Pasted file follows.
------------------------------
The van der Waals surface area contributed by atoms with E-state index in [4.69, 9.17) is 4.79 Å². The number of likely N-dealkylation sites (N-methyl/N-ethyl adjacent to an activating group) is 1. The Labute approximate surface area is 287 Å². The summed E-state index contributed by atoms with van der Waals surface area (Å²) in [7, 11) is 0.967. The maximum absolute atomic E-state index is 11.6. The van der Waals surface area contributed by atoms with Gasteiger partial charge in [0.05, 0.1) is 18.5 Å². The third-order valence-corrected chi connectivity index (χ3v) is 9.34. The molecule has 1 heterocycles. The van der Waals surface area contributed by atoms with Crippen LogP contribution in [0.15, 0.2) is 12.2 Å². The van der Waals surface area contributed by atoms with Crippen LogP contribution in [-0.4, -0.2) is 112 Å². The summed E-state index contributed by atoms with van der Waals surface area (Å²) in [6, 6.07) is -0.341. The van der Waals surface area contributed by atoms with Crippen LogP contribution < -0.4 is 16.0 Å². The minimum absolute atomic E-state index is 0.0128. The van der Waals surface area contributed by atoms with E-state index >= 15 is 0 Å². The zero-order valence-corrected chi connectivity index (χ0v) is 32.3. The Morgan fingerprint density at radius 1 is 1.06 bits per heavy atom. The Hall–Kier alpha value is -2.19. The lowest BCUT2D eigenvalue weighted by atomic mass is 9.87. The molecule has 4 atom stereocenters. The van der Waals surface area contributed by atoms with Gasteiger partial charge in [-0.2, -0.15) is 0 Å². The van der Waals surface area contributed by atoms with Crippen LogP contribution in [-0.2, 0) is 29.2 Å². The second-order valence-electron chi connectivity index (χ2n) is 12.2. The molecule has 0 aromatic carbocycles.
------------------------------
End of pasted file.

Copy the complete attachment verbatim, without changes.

The van der Waals surface area contributed by atoms with E-state index in [4.69, 9.17) is 4.79 Å². The number of likely N-dealkylation sites (N-methyl/N-ethyl adjacent to an activating group) is 1. The Labute approximate surface area is 287 Å². The summed E-state index contributed by atoms with van der Waals surface area (Å²) in [7, 11) is 0.967. The maximum absolute atomic E-state index is 11.6. The van der Waals surface area contributed by atoms with Gasteiger partial charge in [0.05, 0.1) is 18.5 Å². The third-order valence-corrected chi connectivity index (χ3v) is 9.34. The molecule has 1 heterocycles. The van der Waals surface area contributed by atoms with Crippen LogP contribution in [0.15, 0.2) is 12.2 Å². The van der Waals surface area contributed by atoms with Crippen LogP contribution in [-0.4, -0.2) is 112 Å². The summed E-state index contributed by atoms with van der Waals surface area (Å²) in [6, 6.07) is -0.341. The van der Waals surface area contributed by atoms with Crippen LogP contribution < -0.4 is 16.0 Å². The minimum absolute atomic E-state index is 0.0128. The van der Waals surface area contributed by atoms with E-state index >= 15 is 0 Å². The zero-order valence-corrected chi connectivity index (χ0v) is 32.3. The Morgan fingerprint density at radius 1 is 1.06 bits per heavy atom. The Hall–Kier alpha value is -2.19. The lowest BCUT2D eigenvalue weighted by atomic mass is 9.87. The molecule has 4 atom stereocenters. The van der Waals surface area contributed by atoms with Gasteiger partial charge in [-0.2, -0.15) is 0 Å². The van der Waals surface area contributed by atoms with Crippen LogP contribution in [-0.2, 0) is 29.2 Å². The second-order valence-electron chi connectivity index (χ2n) is 12.2. The molecule has 0 aromatic carbocycles.